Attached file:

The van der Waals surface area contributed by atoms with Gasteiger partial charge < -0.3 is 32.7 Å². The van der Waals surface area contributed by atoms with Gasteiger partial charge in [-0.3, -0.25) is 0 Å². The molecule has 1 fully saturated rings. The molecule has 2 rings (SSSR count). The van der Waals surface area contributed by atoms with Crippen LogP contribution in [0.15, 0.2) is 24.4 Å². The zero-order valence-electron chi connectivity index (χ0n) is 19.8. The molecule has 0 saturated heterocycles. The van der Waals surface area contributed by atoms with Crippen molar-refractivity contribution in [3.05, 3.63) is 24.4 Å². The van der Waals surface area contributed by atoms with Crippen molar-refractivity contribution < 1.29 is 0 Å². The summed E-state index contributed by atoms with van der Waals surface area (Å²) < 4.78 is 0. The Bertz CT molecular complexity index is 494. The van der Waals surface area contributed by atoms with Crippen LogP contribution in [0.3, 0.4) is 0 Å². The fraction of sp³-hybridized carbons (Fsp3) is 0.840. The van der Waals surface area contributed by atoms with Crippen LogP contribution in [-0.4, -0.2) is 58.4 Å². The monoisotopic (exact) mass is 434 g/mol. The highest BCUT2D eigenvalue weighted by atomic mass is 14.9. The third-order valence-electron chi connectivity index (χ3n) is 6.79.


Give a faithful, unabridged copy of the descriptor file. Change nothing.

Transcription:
The van der Waals surface area contributed by atoms with Gasteiger partial charge < -0.3 is 32.7 Å². The van der Waals surface area contributed by atoms with Gasteiger partial charge in [-0.3, -0.25) is 0 Å². The molecule has 1 fully saturated rings. The molecule has 2 rings (SSSR count). The van der Waals surface area contributed by atoms with Crippen LogP contribution in [0.15, 0.2) is 24.4 Å². The zero-order valence-electron chi connectivity index (χ0n) is 19.8. The molecule has 0 saturated heterocycles. The van der Waals surface area contributed by atoms with Crippen molar-refractivity contribution in [3.05, 3.63) is 24.4 Å². The van der Waals surface area contributed by atoms with Crippen molar-refractivity contribution < 1.29 is 0 Å². The summed E-state index contributed by atoms with van der Waals surface area (Å²) < 4.78 is 0. The Bertz CT molecular complexity index is 494. The van der Waals surface area contributed by atoms with Crippen LogP contribution in [0.3, 0.4) is 0 Å². The fraction of sp³-hybridized carbons (Fsp3) is 0.840. The van der Waals surface area contributed by atoms with Crippen LogP contribution in [-0.4, -0.2) is 58.4 Å². The monoisotopic (exact) mass is 434 g/mol. The highest BCUT2D eigenvalue weighted by atomic mass is 14.9. The third-order valence-electron chi connectivity index (χ3n) is 6.79.